by Michael Miller
The house still undone
from his bark and the slammed front door,
he ponders a jacket, then faces the yard
in tank top and paint-smeared jeans.
The neighbors’ girl in the wading pool
stares as his mind sizes up his person:
the stubble on his chin,
good for scaring coyotes.
The dirty jeans, a sign of work.
The door will survive
just as it toughed the last earthquake.
No carpenter, he scans the homes down the block
and pretends to figure out the supports.
Behind the pastel walls,
the boards clench in some machinery,
some intricate weights and balances
to quell the unexpected blows.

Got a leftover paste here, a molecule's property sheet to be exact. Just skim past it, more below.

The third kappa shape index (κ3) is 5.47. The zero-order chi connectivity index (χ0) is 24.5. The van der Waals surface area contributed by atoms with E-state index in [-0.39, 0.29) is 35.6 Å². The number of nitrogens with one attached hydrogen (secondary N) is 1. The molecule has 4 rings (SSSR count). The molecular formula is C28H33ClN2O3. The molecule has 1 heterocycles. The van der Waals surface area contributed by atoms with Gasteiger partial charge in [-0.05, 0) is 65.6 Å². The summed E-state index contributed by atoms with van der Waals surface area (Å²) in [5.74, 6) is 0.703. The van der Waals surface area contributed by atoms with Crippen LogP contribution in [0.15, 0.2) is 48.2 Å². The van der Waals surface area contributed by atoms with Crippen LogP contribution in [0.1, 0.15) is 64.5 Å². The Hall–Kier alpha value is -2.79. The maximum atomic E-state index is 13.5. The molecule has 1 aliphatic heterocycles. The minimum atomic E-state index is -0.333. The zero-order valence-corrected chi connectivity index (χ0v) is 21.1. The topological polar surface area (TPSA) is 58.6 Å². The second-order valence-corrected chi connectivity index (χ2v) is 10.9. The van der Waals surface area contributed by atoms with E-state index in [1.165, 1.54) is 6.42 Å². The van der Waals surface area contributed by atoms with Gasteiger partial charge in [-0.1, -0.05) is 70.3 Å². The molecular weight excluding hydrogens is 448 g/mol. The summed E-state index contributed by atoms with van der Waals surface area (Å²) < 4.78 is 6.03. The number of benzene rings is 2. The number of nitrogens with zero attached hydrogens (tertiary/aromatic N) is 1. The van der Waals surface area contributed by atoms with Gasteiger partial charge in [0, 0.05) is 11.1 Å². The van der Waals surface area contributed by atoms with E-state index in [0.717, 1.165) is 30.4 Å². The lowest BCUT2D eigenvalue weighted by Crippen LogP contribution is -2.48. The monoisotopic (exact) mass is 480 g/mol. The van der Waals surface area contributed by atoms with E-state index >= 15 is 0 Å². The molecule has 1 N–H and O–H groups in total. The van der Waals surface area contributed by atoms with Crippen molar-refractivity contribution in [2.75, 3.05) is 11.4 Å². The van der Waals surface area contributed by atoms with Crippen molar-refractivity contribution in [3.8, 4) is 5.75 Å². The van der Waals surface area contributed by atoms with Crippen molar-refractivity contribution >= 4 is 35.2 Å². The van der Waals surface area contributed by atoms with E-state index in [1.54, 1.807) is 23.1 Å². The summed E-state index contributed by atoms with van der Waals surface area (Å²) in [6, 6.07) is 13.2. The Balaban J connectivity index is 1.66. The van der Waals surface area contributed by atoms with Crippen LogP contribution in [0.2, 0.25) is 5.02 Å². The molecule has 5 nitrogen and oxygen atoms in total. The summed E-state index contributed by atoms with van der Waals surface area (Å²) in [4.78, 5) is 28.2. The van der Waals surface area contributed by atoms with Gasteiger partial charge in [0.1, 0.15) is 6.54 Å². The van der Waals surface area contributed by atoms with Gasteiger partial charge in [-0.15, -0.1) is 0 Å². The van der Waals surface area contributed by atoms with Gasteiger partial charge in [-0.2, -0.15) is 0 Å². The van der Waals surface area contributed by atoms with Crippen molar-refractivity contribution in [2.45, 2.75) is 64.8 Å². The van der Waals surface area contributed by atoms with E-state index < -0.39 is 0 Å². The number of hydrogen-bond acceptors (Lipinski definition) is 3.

Before long, his mind will reshuffle the story:
He shouted first, or maybe the boy,
something interjected about toys in the kitchen
or a forgotten promise of a ride.
The woman kept quiet, pressed the boy to her stomach.
She holds the foundation, stills the pulses
that the walls tuck, wavering, inside.
They do their best here, the ones who moved in
after someone else conquered the wild.
Last updated March 20, 2023